Editor’s note: Why is it so important to try to give widest recognition to outstanding successes in the area of sustainable development and social justice? Well, first because it is such a hard uphill struggle, and any good news at all is going to be much appreciated. And secondly because emulation is such a strong device for learning and leading change. "I see, I understand, and why not? I may even try it myself." At least that's my theory.
And the winner is… Rinette Soeropawiro, Noel Sarmiento Percil, Hervé Millet, and a whole range of other young entrepreneurs with promising business plans.
The international contest ‘Business in Development Challenge’ intended to generate innovative plans to combat poverty. It succeeded. Almost 800 plans were delivered, of which two-third by people from developing countries.
Rinette Soeropawiro, who had to postpone her graduation as an agriculturist in Surinam to be able to participate in the contest, will start cultivating tropical mushrooms on agricultural waste for local consumers and for export to the whole Caribbean. Gaining a first prize of 20.000 euro, she commented delighted: “Now I can really start growing oyster and straw mushrooms. Initially we’ll employ seven people, and I hope we’ll soon be able to double this amount.”
Noel Sarmiento Percil from the Philippines, also a first prize winner, came up with an intricate plan to collect plastic waste and recycle it into material for the plastic industry. “We already started advocating waste collection among the people in the region of Luzon, but now we have the money to start the plant. Some twenty people will find employment in the factory, and some 150 waste collectors can enhance their income.”
The Dutch Minister for Development Cooperation, Agnes van Ardenne, president of a jury consisting of Dutch CEOs, commented that the problem has never been a shortage of ideas, but the lack of tools, contacts and resources to make them financially viable. That is why forty selected candidates have been assisted by professional coaches to turn their ideas into realistic business plans. Thanks to this approach the physicist Henry de Gooijer will be able to start manufacturing lanterns on solar energy in rural Cambodia. His plan is not among the winners, but he says “our business would not be viable if it depended on winning a prize. Participating in the contest meant for us that we were forced to seriously think through our ideas and come up with something beautiful and practical. Providing electric lighting means people do not have to rely on kerosene and candles, but can study and work in the evening. We have already laid the foundations for the workshop. We will start with four employees, which will rise up to thirty people in five years.”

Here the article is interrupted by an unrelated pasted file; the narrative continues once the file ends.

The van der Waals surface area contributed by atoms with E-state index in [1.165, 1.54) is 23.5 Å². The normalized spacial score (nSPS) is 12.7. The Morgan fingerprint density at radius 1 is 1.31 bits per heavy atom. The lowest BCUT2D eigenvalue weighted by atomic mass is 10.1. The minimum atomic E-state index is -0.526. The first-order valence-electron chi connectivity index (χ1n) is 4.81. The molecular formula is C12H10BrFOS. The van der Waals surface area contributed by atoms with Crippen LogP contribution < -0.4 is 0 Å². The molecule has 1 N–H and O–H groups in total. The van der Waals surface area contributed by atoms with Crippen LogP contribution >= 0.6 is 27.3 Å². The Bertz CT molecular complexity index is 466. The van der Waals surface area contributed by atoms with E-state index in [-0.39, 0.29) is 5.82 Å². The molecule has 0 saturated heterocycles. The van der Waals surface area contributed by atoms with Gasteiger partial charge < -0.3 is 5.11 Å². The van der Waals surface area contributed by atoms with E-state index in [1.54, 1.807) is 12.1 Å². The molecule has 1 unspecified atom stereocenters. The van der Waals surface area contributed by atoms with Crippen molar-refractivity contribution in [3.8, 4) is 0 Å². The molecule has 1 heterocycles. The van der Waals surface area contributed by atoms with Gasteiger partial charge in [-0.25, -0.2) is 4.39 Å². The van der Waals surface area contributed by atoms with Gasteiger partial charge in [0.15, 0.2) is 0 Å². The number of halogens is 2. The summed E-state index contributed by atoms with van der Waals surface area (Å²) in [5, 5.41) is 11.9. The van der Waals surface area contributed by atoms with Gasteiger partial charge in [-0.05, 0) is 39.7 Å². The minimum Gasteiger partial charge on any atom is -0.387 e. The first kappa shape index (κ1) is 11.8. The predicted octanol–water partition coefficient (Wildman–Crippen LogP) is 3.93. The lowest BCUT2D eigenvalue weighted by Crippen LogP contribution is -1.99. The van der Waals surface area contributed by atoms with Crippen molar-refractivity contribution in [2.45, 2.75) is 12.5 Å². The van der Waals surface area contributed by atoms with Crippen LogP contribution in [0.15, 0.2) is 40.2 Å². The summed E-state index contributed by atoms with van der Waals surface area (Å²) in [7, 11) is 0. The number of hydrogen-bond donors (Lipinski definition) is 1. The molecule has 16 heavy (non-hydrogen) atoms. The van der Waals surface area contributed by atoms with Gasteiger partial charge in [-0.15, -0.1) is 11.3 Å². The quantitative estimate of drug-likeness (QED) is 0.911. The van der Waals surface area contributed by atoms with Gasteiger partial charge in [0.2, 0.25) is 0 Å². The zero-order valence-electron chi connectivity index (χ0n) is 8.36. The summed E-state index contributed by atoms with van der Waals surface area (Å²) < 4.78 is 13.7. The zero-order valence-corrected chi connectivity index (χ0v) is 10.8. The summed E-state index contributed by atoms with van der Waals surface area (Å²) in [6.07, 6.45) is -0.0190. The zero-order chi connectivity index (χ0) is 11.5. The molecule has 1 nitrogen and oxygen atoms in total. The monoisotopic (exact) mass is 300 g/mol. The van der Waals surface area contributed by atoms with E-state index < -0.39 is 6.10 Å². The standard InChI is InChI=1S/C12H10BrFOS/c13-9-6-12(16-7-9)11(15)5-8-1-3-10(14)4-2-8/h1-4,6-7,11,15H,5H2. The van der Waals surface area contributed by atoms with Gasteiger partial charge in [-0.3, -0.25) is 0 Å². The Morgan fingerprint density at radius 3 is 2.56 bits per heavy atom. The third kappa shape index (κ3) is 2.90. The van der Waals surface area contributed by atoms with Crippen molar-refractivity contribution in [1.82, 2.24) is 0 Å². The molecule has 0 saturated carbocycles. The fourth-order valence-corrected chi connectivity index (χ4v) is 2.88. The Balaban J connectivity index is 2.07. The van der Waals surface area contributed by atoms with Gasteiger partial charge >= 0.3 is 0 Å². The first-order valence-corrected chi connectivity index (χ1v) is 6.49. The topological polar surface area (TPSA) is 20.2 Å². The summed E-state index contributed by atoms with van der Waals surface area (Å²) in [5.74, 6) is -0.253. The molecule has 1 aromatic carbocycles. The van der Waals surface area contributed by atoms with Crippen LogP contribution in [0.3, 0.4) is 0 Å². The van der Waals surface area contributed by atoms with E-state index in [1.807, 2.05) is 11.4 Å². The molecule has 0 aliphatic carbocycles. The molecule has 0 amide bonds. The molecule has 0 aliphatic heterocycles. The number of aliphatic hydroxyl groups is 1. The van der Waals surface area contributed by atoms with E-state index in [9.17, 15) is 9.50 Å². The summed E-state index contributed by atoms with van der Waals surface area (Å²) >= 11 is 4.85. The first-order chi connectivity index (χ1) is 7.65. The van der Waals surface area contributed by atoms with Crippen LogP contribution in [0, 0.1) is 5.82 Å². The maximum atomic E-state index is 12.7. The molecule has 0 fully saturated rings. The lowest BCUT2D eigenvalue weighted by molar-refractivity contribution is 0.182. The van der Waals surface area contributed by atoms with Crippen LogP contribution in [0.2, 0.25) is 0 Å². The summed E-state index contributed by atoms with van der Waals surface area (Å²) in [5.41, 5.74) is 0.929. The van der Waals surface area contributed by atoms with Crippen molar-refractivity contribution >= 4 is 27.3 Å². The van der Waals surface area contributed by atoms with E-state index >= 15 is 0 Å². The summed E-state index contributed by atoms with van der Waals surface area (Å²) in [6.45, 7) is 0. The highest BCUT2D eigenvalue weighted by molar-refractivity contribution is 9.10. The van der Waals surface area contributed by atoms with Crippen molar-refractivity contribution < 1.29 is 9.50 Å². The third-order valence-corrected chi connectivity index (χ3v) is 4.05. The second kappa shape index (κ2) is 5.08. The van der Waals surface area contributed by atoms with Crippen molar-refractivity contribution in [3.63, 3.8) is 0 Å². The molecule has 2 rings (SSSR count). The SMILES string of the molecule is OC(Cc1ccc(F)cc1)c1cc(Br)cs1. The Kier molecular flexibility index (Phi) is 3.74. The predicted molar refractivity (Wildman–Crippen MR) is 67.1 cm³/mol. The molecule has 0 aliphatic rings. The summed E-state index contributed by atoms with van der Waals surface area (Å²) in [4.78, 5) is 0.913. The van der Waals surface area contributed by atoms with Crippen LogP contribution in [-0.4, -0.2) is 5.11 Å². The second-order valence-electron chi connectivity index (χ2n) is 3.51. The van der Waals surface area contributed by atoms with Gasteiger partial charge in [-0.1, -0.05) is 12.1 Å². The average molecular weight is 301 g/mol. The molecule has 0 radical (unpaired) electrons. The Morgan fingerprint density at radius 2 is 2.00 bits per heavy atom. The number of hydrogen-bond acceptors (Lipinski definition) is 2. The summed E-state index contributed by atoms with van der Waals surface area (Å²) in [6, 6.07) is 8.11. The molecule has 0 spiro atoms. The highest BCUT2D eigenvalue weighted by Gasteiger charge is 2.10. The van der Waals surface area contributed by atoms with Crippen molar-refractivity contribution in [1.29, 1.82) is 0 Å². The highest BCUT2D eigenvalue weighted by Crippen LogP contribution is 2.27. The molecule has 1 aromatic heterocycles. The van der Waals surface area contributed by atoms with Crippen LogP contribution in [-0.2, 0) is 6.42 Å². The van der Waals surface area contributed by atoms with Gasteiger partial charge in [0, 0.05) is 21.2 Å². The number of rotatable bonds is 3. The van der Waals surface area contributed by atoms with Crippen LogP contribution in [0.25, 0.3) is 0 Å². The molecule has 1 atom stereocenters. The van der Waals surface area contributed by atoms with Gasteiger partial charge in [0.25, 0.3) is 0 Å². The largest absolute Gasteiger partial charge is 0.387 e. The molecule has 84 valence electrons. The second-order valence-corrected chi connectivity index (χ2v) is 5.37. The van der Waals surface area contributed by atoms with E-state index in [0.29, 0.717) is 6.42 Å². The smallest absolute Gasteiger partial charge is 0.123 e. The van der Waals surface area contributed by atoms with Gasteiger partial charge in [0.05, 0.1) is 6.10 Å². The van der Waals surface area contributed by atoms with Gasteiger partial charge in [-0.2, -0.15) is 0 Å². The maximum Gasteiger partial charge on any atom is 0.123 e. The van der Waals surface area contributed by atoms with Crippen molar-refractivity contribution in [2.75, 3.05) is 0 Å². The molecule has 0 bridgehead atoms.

Since the organizers, the NCDO, Fair Ventures with help from Stichting DOEN, considered the contest a great success, it will be repeated this year.See all the plans here